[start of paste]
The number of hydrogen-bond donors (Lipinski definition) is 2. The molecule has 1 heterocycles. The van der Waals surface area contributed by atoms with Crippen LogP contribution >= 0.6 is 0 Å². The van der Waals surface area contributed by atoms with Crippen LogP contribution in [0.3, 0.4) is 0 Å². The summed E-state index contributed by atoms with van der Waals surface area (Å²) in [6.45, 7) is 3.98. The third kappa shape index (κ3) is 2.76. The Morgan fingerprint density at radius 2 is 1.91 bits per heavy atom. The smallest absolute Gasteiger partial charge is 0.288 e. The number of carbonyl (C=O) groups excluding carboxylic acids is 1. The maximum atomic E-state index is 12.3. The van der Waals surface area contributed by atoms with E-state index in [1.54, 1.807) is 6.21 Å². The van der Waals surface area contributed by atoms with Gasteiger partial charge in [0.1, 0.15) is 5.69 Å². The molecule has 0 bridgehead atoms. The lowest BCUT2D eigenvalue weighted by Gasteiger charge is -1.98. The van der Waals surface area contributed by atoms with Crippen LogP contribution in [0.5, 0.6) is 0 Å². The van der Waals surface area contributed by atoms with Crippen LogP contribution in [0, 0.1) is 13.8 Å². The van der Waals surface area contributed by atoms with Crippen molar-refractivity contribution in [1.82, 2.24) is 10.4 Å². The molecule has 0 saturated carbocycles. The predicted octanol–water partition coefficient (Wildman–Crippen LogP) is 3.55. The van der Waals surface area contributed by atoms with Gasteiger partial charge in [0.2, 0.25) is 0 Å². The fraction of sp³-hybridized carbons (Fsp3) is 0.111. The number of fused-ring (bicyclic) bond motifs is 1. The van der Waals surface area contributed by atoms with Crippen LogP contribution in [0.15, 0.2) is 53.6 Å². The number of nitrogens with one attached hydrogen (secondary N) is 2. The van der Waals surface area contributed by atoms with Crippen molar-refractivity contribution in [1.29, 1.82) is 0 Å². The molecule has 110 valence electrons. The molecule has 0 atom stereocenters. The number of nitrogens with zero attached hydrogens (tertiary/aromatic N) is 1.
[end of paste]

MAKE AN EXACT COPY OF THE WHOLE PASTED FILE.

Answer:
The number of hydrogen-bond donors (Lipinski definition) is 2. The molecule has 1 heterocycles. The van der Waals surface area contributed by atoms with Crippen LogP contribution >= 0.6 is 0 Å². The van der Waals surface area contributed by atoms with Crippen LogP contribution in [0.3, 0.4) is 0 Å². The summed E-state index contributed by atoms with van der Waals surface area (Å²) in [6.45, 7) is 3.98. The third kappa shape index (κ3) is 2.76. The Morgan fingerprint density at radius 2 is 1.91 bits per heavy atom. The smallest absolute Gasteiger partial charge is 0.288 e. The number of carbonyl (C=O) groups excluding carboxylic acids is 1. The maximum atomic E-state index is 12.3. The van der Waals surface area contributed by atoms with E-state index in [1.54, 1.807) is 6.21 Å². The van der Waals surface area contributed by atoms with Gasteiger partial charge in [0.1, 0.15) is 5.69 Å². The molecule has 0 bridgehead atoms. The lowest BCUT2D eigenvalue weighted by Gasteiger charge is -1.98. The van der Waals surface area contributed by atoms with Crippen LogP contribution in [0.5, 0.6) is 0 Å². The van der Waals surface area contributed by atoms with Crippen LogP contribution in [0, 0.1) is 13.8 Å². The van der Waals surface area contributed by atoms with Crippen molar-refractivity contribution in [1.82, 2.24) is 10.4 Å². The molecule has 0 saturated carbocycles. The predicted octanol–water partition coefficient (Wildman–Crippen LogP) is 3.55. The van der Waals surface area contributed by atoms with Gasteiger partial charge in [0.2, 0.25) is 0 Å². The fraction of sp³-hybridized carbons (Fsp3) is 0.111. The number of fused-ring (bicyclic) bond motifs is 1. The van der Waals surface area contributed by atoms with Crippen LogP contribution in [0.15, 0.2) is 53.6 Å². The number of nitrogens with one attached hydrogen (secondary N) is 2. The van der Waals surface area contributed by atoms with Crippen molar-refractivity contribution in [1.29, 1.82) is 0 Å². The molecule has 110 valence electrons. The molecule has 0 atom stereocenters. The number of nitrogens with zero attached hydrogens (tertiary/aromatic N) is 1.